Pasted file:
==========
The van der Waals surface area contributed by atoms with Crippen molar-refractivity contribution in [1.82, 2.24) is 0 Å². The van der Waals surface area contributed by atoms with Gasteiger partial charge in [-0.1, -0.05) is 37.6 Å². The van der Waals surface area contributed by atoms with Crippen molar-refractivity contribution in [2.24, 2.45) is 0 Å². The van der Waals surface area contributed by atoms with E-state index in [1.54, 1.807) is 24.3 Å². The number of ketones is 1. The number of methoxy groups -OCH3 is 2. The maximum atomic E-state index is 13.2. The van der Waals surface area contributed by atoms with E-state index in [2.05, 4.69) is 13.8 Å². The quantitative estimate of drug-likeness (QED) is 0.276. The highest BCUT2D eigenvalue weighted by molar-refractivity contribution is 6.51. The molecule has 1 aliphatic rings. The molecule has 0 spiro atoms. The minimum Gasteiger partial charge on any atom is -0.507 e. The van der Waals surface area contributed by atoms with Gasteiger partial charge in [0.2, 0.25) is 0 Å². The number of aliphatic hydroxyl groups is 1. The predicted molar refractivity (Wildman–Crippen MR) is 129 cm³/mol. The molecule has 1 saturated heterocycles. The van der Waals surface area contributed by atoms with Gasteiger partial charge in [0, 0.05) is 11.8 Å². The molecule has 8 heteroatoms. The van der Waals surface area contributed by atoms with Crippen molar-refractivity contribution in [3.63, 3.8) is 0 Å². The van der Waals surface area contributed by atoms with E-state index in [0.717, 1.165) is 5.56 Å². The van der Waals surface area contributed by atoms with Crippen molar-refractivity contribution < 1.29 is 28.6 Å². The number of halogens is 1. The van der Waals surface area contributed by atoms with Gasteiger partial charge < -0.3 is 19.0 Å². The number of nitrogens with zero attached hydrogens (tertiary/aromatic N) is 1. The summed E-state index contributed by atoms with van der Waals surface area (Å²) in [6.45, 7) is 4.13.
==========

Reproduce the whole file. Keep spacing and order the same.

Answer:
The van der Waals surface area contributed by atoms with Crippen molar-refractivity contribution in [1.82, 2.24) is 0 Å². The van der Waals surface area contributed by atoms with Gasteiger partial charge in [-0.1, -0.05) is 37.6 Å². The van der Waals surface area contributed by atoms with Crippen molar-refractivity contribution in [2.24, 2.45) is 0 Å². The van der Waals surface area contributed by atoms with E-state index in [1.54, 1.807) is 24.3 Å². The number of ketones is 1. The number of methoxy groups -OCH3 is 2. The maximum atomic E-state index is 13.2. The van der Waals surface area contributed by atoms with E-state index in [2.05, 4.69) is 13.8 Å². The quantitative estimate of drug-likeness (QED) is 0.276. The highest BCUT2D eigenvalue weighted by molar-refractivity contribution is 6.51. The molecule has 1 aliphatic rings. The molecule has 0 spiro atoms. The minimum Gasteiger partial charge on any atom is -0.507 e. The van der Waals surface area contributed by atoms with Gasteiger partial charge in [0.2, 0.25) is 0 Å². The number of aliphatic hydroxyl groups is 1. The predicted molar refractivity (Wildman–Crippen MR) is 129 cm³/mol. The molecule has 1 saturated heterocycles. The van der Waals surface area contributed by atoms with Gasteiger partial charge in [0, 0.05) is 11.8 Å². The molecule has 8 heteroatoms. The van der Waals surface area contributed by atoms with Crippen molar-refractivity contribution in [3.63, 3.8) is 0 Å². The van der Waals surface area contributed by atoms with E-state index in [0.717, 1.165) is 5.56 Å². The van der Waals surface area contributed by atoms with Crippen molar-refractivity contribution < 1.29 is 28.6 Å². The number of halogens is 1. The van der Waals surface area contributed by atoms with Gasteiger partial charge < -0.3 is 19.0 Å². The number of nitrogens with zero attached hydrogens (tertiary/aromatic N) is 1. The summed E-state index contributed by atoms with van der Waals surface area (Å²) in [6.45, 7) is 4.13.